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Newsletter Contents

. NVidia NV40
.Gigabyte Radeon 9600
.Waterfield Designs
.HyperX PC3500
.NF2 Roundup
.Albatron GFX5200
.Colin's Weekly Tips

NV40, Radeon 9600Pro and Ballistic Nylon

Welcome back to another edition of the Newsletter. If you haven't been by then you've missed our cool new look, and new features! News has been moved to the font page of the site, so to get the latest information you only need to type in, and since Colin is working hard to keep the news coming throughout the day you can be sure there is always a tid-bit of information to interest you.

A brand new Albatron GeForceFX 5900 has just arrived in the labs and the results are going to be mouth watering - but you'll have to tune into next weeks issue for the review of this videocard. Today we have a look at Gigabyte's Radeon 9600 Pro - a videocard which has impressed us enough to win my coveted Editors Choice Award (hey I am the Editor after all). Also on the block are a set of high-tech peripheral bags from the folks at Waterfield Designs in San Francisco. Waterfield make their gear out of ballistic Nylon and industrial materials like Indium and Neoprene. Cool stuff indeed, and the notebook sleeve is just priceless at protecting little magnesium laptops from nasty scratches.

Albatron enter into this weeks Newsletter with their ZeusPC were good enough to send a couple sticks of Kingston HyperX PC3500 DDR in brilliant blue anodized aluminum heatspreaders. The memory performed well, but you'll have to read the review to get the full story. There's much more this week, so be sure to see Colin's Weekly Tech Tip - as this will be his last in this newsletter.... that's because next week the PCstats Newsletter is getting a completely new look for Colin to write his tips in. ;-) Don't forget to check out what Chris has to say in the HighTech Low Down this week about NV40!

Gigabyte GV-R96P128D Radeon 9600 Pro Videocard Rev
Read Article Now! Ever since ATi released their Radeon 9700 Pro VPU in the summer of 2002 they've taken control of the graphics card markets. Even now ATI are still firmly in the drivers seat, despite the recent release of nVidia's GeForceFX lineup. ATi knows though that no matter how fast your high end part is, it's in the budget and mainstream markets where the war is must be won. Gigabyte (a tier one manufacturer) has been on the ATi bandwagon since the release of the Radeon 8500 line of GPU's, and today we're going to be looking at Gigabyte's mainstream Radeon 9600 Pro which is obviously based on an ATi VPU. The tiny Radeon 9600 Pro VPU is built on 0.13 micron technology instead of larger more expensive 0.15 micron like the Radeon 9500/9700/9800's. This was a smart move for ATi as it's better to experiment on the lower cost chipsets and have all the quirks worked out by the time you migrate your high end VPU's to the smaller manufacturing process. nVIDIA learned this the hard way with their GeForceFX 5800 GPU's! Read the Rest...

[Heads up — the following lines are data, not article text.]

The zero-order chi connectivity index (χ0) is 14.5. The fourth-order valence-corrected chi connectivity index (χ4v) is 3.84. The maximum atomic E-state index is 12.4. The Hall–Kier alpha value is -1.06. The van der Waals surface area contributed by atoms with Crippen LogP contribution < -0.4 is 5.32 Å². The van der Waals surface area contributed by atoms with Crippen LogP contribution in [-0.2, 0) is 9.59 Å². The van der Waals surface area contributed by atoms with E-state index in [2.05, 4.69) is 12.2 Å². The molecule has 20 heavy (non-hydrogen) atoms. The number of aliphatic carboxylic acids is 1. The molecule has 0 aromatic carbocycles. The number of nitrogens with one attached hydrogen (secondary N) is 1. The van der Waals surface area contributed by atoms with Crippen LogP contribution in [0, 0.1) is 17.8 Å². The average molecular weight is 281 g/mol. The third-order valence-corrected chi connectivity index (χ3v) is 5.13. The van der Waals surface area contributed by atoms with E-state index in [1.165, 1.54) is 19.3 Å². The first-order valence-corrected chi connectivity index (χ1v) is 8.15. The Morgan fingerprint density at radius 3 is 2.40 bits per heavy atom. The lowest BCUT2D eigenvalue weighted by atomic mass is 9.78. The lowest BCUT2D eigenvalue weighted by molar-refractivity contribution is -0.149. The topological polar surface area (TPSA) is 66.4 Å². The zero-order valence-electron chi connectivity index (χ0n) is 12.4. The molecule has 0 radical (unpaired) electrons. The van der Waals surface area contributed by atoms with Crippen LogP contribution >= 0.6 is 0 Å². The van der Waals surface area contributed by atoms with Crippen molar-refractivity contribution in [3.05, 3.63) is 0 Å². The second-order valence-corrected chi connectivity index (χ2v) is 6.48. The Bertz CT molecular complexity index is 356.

Waterfield Designs Gear Bags and Notebook Sleeves
Read Article Now! 'Ballistic Nylon' just rolls off the tongue so nicely, and makes even the simplest of objects appear exotic. Take for example the bags we use to carry around cables, power adapters, and things of this nature. Sure, they could be packed away in a Ziplock bag, but what fun would that be? To be realistic, most people don't pay all that much attention to the bags we use to lug around a adapter cables, ac/adaptors or for that matter even a digital camera or notebook. Most of the time we simply use whichever carry case was thrown in with the equipment when we bought it - typically made from vinyl, nylon or pleather, and without much credence towards appearance, comfort or long term durability and protection of the gear inside. There are of course cases which are built like a tank, and do a great job, but in my experience they are few and far between. Now, say hello to Ballistic Nylon, Neoprene and engineered textiles like Indium. Waterfield Designs, a company based in San Francisco originally caught my attention three years ago after reading a short article on them in ID, and today we are going to examine a few more articles of interest from this company. Each the three bags below are meant to compliment the small things they carry - whether it be a bundle of adaptor wires, a notebook or even a digital camera. Read the Rest...

Visit the ShoppingList Page for the July 2003 Budget $599, Mainstream $1500, and Performance $2500 System hardware recommendations!!

Kingston PC3500 HyperX DDR Memory Review
Read Article Now!With the recent release of the nForce2 Ultra and the i875P/i865 based chipsets, there has never been a greater demand for fast, high quality, memory modules. Kingston is a name that's been long associated with quality memory products and late 2002 they released their "HyperX" line of memory specifically designed for overclockers and the performance enthusiast. While relatively new to the overclockers game, Kingston are starting to make a name for themselves, and even the most hardcore overclockers are slowly starting to adopt their memory modules. At this point, Kingston can easily stand in the same crowd as Corsair and Mushkin, but which company will take supremacy still remains to be fought over. With a retail price of $230 CDN ($160 USD), the Kingston HyperX KHX3500/256 memory kit is decently priced. Two sticks of 256MB Corsair XMS3500 CAS2 would run you around the $260 range, and $255 for the OCZ PC3500EL DC DDR kit. Today we're going to be looking at two sticks of 256MB Kingston PC3500 HyperX DDR memory supplied to us through ZeusPC, which are rated to run with memory timings of 2-3-3-7-1 at 216 MHz FSB with only 2.5V. The two DIMM's we're going to be testing are not rated to run in dual channel mode but we had absolutely no problems running them in our Epox 8RGA+ (nForce2 IGP) test motherboard or other DC based mobo's. Read the Rest...